Spectrum publishes average payments for payer groups

GRAND RAPIDS, MI  – In an effort to improve transparency of its prices, Spectrum Health last month began publicizing the average prices paid by major payers for 250 common procedures.

The Grand Rapids, Mich.-based healthcare system puts the prices on its Web site. While it has published average prices for common procedures on its Web site since October 2006, the system added average prices for Medicare, Medicaid and health insurance companies in late February.

The effort is the latest in a series of initiatives by the integrated delivery system to give healthcare consumers purchasing information. For example, its Web site contains its quality performance for 47 conditions. Its quality improvement initiative has saved millions by cutting costs and will lead to an estimated $10 million in additional revenue, executives say.

Hospitals nationwide are beginning to wrestle with the difficulties of sharing price information with consumers. Few, if any, have achieved the level of detail on Spectrum’s site.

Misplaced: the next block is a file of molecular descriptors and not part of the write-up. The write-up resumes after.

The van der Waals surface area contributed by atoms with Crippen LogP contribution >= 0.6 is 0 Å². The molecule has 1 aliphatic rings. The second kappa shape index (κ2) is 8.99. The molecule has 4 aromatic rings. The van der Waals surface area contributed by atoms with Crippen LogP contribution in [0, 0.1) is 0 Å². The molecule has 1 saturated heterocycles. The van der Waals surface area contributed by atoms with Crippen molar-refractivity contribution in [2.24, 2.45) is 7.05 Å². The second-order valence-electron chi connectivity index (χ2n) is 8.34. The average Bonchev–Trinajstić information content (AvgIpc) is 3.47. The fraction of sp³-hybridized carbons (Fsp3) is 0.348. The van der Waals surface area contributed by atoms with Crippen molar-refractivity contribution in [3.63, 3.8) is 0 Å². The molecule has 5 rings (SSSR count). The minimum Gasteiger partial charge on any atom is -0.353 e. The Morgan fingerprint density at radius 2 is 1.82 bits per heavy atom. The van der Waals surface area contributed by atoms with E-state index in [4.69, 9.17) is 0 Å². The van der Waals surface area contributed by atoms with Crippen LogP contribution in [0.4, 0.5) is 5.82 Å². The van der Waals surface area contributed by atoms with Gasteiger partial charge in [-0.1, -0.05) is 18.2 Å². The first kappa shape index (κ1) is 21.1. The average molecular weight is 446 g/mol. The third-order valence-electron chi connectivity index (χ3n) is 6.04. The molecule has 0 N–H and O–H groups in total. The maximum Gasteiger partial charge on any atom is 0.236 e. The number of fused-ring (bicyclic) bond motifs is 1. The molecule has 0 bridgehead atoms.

“It’s in tune with what consumers want,” said Michel P. Freed, executive vice president and CFO of the system. “More are getting high-deductible plans. It’s difficult to get people to spend more out-of-pocket when they don’t know what the cost is.”


Spectrum’s charges are listed in charts for adult inpatient and outpatient procedures and childbirth services, as well as the most common radiology and laboratory tests. Average hospital charges include prices for nursing care, room charges and supplies and medication, and the Web site notes that consumers need to contact their physicians to find out their charges.

Prices for the various payers show the public how the hospital’s average price compares with what it receives in payment. For example, the hospital’s estimated average price for a total hip replacement is $19,600. The average insurance payment is $15,919, Medicare pays $13,379 on average, and Medicaid pays only $8,429 for the procedure.

“It shows that Medicaid is like a hidden tax, and why I end up shifting what Medicaid doesn’t pay over to the private sector,” Freed said. “I tell people it’s like an excise tax. They see this data and they understand better what we’re going through in the industry.”

Posting payment information will eventually provide a competitive advantage for Spectrum, Freed believes.

“If our quality is excellent and our cost is excellent, we hope people will give us a try,” he said. “We’re confident that people will make a good decision with this information.”